GST, or Goods and Services Tax, is an indirect tax introduced by the Government of India. It was implemented with effect from July 01, 2017, as a replacement for other taxes like Value Added Tax (VAT), service tax, Special Additional Duty of Customs (SAD), excise duty, and others.
The introduction of GST has brought convenience and uniformity among buyers and sellers. It has also made the administration of tax collection hassle-free for the government.
There are differentÂ types of GST. These include IGST, UTGST,Â CGST, and SGST.Â Here is more information on each of these taxes and how they differ from one another.
Four Types of GST in India
SGST, or State Goods and Services Tax, is levied by the state government in the country on the supply of goods and services within each state. The tax is collected under the provisions of the SGST Act, 2017.
Moreover, the state government is the sole beneficiary of the revenue collected from SGST. SGST was introduced to replace state taxes like the luxury, lottery, purchase, and sales taxes, among several others.
CGST, or Central Goods and Services Tax, is also levied on the supply of goods and services within the state. However, it is imposed by the central government. CGST is collected under the authority of the CGST Act, 2017. And the central government is the sole beneficiary of the collected revenue from CGST.
CGST was introduced to replace taxes like services tax, excise tax, etc.
An important thing to note is that the rate of GST is equally divided between bothÂ GST typesÂ – SGST and CSGT. The collected revenue from SGST is given to the state government, and that from CGST is to the central government.
IGST, or Integrated Goods and Services Tax, is the third component of GST. It is levied on the inter-state transfer of goods and services. It is also imposed on imported and exported goods and services.
The central government collects it under the authority of the IGST Act, 2017. However, its revenue is shared between the central and state governments. In most cases,Â IGST rate = CGST rate + SGST rate.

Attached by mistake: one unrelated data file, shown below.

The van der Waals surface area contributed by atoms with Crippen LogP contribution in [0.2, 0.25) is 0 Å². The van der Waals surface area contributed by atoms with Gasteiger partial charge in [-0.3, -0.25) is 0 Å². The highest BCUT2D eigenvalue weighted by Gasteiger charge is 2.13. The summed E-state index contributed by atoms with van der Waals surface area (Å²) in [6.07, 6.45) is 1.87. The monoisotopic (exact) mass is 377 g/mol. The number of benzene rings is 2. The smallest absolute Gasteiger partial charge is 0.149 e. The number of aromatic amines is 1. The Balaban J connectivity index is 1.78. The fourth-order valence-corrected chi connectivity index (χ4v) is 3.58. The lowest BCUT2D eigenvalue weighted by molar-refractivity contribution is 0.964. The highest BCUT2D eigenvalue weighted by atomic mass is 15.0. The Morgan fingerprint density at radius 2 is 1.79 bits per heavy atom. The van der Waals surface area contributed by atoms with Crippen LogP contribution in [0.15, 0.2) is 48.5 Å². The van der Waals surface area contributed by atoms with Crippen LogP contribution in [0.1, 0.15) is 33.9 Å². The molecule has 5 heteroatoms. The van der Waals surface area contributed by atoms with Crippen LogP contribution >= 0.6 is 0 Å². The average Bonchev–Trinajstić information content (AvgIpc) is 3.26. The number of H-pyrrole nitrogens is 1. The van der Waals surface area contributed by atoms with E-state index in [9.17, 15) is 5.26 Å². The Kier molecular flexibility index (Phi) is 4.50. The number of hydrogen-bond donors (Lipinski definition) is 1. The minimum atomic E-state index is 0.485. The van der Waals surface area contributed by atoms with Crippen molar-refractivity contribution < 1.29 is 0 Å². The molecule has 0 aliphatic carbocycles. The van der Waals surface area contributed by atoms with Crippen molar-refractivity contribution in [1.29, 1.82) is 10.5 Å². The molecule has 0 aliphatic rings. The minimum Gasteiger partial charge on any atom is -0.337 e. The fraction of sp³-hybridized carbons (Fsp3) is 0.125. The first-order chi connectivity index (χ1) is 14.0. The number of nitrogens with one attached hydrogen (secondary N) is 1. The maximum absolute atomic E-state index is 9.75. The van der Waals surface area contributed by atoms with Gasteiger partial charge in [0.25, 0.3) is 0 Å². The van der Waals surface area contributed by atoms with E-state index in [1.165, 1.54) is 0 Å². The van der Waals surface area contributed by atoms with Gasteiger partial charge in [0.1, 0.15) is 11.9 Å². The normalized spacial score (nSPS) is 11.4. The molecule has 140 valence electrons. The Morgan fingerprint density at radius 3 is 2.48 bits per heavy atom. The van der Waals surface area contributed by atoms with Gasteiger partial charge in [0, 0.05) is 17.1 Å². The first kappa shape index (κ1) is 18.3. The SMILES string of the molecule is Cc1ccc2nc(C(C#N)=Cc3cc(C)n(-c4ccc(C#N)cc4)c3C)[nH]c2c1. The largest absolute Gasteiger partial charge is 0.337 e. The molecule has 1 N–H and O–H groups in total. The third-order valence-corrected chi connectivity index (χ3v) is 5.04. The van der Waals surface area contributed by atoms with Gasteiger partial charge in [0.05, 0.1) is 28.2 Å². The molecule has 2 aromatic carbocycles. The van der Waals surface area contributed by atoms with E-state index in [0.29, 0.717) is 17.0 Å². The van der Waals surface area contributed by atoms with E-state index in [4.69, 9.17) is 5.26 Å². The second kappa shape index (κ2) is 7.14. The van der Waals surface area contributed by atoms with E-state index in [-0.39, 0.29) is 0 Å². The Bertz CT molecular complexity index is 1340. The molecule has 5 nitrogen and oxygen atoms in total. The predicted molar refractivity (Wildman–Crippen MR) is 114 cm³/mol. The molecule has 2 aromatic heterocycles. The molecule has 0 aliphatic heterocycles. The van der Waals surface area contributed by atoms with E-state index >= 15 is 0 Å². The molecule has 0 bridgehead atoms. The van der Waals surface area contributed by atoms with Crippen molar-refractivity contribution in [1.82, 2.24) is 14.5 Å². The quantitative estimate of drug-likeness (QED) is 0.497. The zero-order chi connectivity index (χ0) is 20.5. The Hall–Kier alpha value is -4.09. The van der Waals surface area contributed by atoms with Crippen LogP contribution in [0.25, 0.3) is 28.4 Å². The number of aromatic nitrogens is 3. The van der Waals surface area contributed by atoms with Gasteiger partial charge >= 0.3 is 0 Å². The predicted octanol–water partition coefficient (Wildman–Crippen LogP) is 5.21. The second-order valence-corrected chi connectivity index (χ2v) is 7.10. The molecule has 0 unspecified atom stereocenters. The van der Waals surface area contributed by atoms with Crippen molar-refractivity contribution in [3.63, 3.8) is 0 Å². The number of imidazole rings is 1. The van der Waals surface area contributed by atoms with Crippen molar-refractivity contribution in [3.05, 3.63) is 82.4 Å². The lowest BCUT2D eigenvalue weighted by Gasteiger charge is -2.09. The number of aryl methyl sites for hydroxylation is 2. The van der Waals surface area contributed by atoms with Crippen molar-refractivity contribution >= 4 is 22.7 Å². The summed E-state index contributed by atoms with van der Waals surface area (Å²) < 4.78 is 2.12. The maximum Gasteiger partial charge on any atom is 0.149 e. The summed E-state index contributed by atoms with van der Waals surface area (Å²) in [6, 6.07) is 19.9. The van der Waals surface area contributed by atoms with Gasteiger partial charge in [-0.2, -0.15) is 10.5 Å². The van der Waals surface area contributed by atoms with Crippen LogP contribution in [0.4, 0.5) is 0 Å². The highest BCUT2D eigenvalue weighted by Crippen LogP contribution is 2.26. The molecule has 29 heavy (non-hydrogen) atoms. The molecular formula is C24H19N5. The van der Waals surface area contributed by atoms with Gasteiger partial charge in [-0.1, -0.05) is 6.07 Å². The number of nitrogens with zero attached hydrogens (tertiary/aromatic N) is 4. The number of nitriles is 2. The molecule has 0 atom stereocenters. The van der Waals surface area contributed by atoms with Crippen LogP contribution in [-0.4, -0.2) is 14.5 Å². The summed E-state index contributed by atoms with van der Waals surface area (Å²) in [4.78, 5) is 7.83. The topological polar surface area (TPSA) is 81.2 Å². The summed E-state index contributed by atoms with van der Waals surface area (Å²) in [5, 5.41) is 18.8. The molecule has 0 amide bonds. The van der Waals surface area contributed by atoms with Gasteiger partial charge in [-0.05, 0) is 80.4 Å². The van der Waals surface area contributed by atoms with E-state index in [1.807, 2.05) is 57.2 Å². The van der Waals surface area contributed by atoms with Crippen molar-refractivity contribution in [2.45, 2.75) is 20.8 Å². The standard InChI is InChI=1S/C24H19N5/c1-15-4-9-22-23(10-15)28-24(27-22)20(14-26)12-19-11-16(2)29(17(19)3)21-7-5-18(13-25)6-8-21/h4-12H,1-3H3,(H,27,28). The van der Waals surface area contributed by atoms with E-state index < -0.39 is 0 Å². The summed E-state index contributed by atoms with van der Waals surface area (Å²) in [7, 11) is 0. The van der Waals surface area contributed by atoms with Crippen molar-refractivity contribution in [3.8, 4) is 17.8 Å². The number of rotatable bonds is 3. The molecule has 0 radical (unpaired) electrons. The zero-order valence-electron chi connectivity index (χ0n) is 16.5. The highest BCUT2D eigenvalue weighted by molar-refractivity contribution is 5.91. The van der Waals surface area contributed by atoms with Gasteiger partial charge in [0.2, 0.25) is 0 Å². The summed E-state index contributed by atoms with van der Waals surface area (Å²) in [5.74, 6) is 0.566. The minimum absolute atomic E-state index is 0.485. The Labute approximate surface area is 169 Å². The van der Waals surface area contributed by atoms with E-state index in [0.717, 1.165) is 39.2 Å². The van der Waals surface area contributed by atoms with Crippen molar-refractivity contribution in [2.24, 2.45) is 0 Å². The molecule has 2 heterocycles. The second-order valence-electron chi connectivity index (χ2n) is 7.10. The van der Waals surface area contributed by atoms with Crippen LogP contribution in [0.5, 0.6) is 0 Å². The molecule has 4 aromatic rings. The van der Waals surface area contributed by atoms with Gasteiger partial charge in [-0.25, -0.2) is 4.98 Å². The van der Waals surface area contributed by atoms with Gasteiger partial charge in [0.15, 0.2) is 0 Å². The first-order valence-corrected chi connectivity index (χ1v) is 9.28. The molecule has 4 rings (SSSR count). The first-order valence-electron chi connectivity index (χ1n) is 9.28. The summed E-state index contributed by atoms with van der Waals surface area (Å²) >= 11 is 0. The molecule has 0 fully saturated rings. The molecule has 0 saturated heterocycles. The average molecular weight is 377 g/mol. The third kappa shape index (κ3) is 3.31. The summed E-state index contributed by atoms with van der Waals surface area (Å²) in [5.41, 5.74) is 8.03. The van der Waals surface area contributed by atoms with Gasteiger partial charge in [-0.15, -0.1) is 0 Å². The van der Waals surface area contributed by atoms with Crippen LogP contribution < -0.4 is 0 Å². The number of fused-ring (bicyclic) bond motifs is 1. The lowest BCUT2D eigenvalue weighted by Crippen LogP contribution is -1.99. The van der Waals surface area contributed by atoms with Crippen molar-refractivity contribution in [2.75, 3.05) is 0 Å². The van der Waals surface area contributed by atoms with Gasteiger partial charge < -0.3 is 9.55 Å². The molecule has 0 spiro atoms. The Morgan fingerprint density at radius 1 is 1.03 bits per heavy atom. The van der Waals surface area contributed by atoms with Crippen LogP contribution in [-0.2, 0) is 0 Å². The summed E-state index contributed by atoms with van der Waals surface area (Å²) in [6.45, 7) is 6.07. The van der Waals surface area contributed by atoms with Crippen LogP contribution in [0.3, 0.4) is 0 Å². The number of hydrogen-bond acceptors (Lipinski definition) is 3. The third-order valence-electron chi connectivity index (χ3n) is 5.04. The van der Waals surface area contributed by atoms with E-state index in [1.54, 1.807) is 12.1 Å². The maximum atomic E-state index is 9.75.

UTGST, or Union Territory Goods and Services Tax, is levied on intra-state transactions. It is charged under the authority of the Union Territory Goods and Services Tax Act, 2017. It extends to the Union territories of Dadra and Nagar Haveli, Daman and Diu, the Andaman and Nicobar Islands, Lakshadweep, Chandigarh, and others.
The tax was introduced as some union territories may not have an elected government and their own legislature and may be supervised by the Central Government.
What is the difference between CGST, SGST, and IGST?
While UTGST is strictly applicable to the Union Territories, there remains some confusion between CGST, SGST, and IGST. Here is an example that explains the difference between these threeÂ types of GST:
Suppose a Mumbai-based business sells a product to a customer in Pune for â‚¹100. The applicable GST rate is 18%. Under the GST system in India, the tax is collected in two parts:Â CGST and SGST.
- Since the sale is within the same state of Maharashtra, the business would have to pay â‚¹9 (9% of 100) as CGST to the central government.
- The business would also have to pay â‚¹9 (9% of 100) as SGST to the Maharashtra state government.
So, the business would have to pay (9+9) = â‚¹18 as CGST and SGST for the sale of goods worth â‚¹100 within the same state.
Suppose the Mumbai-based business sells the same product to a customer in Kerala for â‚¹100. In this case, since the sale is between two different states, the company would have to pay IGST instead of CGST and SGST. So, the business would have to pay â‚¹18 (18% of 100) as IGST for the sale of â‚¹100 between the two states.
To sum it up
These four GST types in IndiaÂ are relatively new, which is why many buyers and sellers may not have adequate information about how they are levied. However, GST remains one of the most straightforward introductions to the tax system in the world.
It has made the entire process of indirect taxation more compact and simpler for buyers, sellers, and the government too. GST also addresses concerns like tax evasion and fraud. Understanding how it is implemented and collected can help businesses and other stakeholders immensely.
Disclaimer- This article is based on the information publicly available for general use as well as reference links mentioned herein. We do not claim any responsibility regarding the genuineness of the same. The information provided herein does not, and is not intended to, constitute legal advice; instead, it is for general informational purposes only. We expressly disclaim any liability, which may arise due to any decision taken by any person/s basis the article hereof. Readers should obtain separate advice with respect to any particular information provided herein.